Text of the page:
The thinking is that it is going to take between 5-10 years to roll out this new encryption standard. This rollout can be sped up if CIOs work together to create a greater sense of urgency around this quantum computing issue. Note that having quantum computers arrive in 10 years is an aggressive thought – it may take 15 to 20 years for them to show up. There are other ways to secure our systems. One such method would require CIOs to double the length of the key that is being used to secure their systems. Note that the discovery of advanced algorithms could allow quantum computers to break existing encryption faster than anticipated.
What All Of This Means For You
On top of all of the other challenges that CIOs are currently facing, it turns out that there is one more thing that they have to start to worry about: the arrival of quantum computers. These fantastic new computing devices are unlike anything that we currently have and will open a brave new world in which computations that take too long today can be completed in an instant. Once this happens, all of the things that we have encrypted will be able to be read by anybody.
Right now the bad guys are trying to steal as much of our encrypted data as they can get their hands on. The reason that they are doing this is that they are looking forward to the day when they have quantum computers that will allow them to unencrypt our files and read them. Quantum computers are a threat because they can factor very large numbers quickly. When they become available, quantum computers will be able to decode everything. The good news is that we already know about this problem. Very smart people are working to create quantum safe encryption. The most popular way of doing this is called lattice encryption. Introducing a new encryption standard may take 5-10 years. However, quantum computers may take longer than 10 years to show up.
Quantum computers pose both great opportunities and great threats. CIOs need to understand that the encryption tools that we are using today will not be able to withstand the threats posed by the arrival of quantum computers. CIOs need to start to take steps now to get quantum safe encryption algorithms worked into the company’s security systems. It will take several years to get these new algorithms everywhere that they need to be. However, currently we have time to do it. CIOs need to make the best use of the time that they have been given in order to secure the company against the future threat of quantum computers.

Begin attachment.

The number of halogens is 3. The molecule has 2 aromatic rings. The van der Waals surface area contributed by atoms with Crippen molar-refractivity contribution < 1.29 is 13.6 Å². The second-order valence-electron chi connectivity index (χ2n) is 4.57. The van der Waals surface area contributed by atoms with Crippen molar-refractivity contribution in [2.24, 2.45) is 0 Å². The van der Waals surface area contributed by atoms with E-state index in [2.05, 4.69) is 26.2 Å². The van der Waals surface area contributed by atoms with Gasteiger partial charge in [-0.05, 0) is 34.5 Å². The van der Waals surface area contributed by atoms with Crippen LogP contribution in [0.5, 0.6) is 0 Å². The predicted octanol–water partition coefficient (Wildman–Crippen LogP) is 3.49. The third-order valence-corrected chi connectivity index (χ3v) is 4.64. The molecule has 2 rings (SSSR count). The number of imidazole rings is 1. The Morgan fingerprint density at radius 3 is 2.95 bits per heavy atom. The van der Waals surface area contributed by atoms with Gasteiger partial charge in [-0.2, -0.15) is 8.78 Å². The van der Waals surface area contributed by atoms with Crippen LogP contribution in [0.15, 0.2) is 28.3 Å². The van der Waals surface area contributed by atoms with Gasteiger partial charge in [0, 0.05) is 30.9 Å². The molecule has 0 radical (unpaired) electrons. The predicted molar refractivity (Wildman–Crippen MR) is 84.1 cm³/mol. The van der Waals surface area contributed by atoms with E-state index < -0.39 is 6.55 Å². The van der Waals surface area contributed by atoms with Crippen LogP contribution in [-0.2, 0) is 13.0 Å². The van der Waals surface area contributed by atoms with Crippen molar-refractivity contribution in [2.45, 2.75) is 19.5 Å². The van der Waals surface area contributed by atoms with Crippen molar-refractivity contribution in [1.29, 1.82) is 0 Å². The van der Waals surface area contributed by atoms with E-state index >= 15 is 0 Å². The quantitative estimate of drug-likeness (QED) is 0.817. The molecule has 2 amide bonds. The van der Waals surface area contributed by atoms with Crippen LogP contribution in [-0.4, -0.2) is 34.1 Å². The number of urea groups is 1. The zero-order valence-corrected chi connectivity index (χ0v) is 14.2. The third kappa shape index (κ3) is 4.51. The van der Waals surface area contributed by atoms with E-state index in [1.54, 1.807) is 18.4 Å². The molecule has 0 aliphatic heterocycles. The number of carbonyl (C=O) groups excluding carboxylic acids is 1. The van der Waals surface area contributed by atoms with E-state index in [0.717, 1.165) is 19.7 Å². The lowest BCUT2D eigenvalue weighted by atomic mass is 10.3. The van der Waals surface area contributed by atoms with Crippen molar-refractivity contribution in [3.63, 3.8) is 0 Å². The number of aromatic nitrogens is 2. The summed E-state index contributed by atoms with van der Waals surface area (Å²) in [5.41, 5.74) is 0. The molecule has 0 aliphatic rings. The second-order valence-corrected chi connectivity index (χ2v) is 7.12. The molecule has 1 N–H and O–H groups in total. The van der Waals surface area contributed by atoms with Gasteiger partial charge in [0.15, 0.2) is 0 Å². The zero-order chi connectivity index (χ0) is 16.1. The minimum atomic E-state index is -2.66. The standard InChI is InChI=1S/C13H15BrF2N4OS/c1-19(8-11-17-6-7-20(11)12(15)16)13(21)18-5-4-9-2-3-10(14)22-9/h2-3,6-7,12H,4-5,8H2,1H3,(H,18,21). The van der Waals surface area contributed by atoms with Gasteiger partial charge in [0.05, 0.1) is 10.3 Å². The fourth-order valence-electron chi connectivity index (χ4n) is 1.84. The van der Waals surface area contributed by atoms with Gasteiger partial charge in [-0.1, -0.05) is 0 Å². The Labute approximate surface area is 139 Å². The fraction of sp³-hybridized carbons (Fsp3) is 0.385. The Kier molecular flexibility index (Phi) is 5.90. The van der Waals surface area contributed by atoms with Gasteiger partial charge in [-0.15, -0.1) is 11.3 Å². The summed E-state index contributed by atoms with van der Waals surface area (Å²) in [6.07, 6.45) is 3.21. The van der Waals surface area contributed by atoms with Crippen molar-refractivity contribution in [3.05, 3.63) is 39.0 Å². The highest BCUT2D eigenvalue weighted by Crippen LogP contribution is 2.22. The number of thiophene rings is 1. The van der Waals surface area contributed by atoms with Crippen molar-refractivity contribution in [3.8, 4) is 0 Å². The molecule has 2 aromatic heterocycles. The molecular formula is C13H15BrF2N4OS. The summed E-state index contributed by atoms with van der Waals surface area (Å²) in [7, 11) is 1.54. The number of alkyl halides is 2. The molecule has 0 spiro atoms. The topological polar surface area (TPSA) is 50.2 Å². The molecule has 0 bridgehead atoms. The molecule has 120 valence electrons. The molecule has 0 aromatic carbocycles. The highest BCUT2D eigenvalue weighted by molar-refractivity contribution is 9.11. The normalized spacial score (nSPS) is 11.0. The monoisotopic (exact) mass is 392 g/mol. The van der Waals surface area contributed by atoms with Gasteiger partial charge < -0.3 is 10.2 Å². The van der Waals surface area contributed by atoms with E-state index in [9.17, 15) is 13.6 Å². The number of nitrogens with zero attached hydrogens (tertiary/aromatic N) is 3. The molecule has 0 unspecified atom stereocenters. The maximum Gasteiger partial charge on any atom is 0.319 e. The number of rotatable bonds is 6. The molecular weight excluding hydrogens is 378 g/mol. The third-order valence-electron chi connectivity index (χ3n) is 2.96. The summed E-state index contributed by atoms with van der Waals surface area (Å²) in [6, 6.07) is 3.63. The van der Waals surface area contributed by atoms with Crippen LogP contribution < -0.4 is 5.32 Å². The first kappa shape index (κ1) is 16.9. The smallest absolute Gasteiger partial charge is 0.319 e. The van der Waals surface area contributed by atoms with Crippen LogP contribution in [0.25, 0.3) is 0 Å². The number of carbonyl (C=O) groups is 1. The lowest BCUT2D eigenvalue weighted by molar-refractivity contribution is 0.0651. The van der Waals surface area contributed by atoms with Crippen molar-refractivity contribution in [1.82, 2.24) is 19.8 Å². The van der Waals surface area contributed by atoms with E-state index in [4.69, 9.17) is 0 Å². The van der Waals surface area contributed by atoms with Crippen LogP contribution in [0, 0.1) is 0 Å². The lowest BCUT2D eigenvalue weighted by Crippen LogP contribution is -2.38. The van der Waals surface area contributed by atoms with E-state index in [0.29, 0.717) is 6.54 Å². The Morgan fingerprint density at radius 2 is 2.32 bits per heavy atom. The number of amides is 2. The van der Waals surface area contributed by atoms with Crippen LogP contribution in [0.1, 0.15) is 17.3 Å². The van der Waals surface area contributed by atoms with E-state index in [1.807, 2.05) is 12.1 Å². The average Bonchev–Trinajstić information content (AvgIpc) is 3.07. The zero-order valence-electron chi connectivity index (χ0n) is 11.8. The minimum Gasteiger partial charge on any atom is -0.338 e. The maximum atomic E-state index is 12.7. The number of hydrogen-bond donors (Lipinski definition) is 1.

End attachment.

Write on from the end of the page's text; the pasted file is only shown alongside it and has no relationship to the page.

Question For You: Do you think that CIOs will have to be ready for the arrival of quantum computers in 10 years?
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What We’ll Be Talking About Next Time
Let’s face it, there is a lot on a CIO’s plate right now. All of the normal things related to importance of information technology are there: securing the company’s networks, introducing new applications, educating users about security, etc. Just to make things a bit more difficult, all of sudden everyone seems to be working from home. However, it turns out that there is something else that CIOs need to be dealing with right now. That is the problem with diversity (or the lack there of) in the IT department. The good news is that this is a problem that can be solved. CIOs just need to take the time to find out how to go about doing that.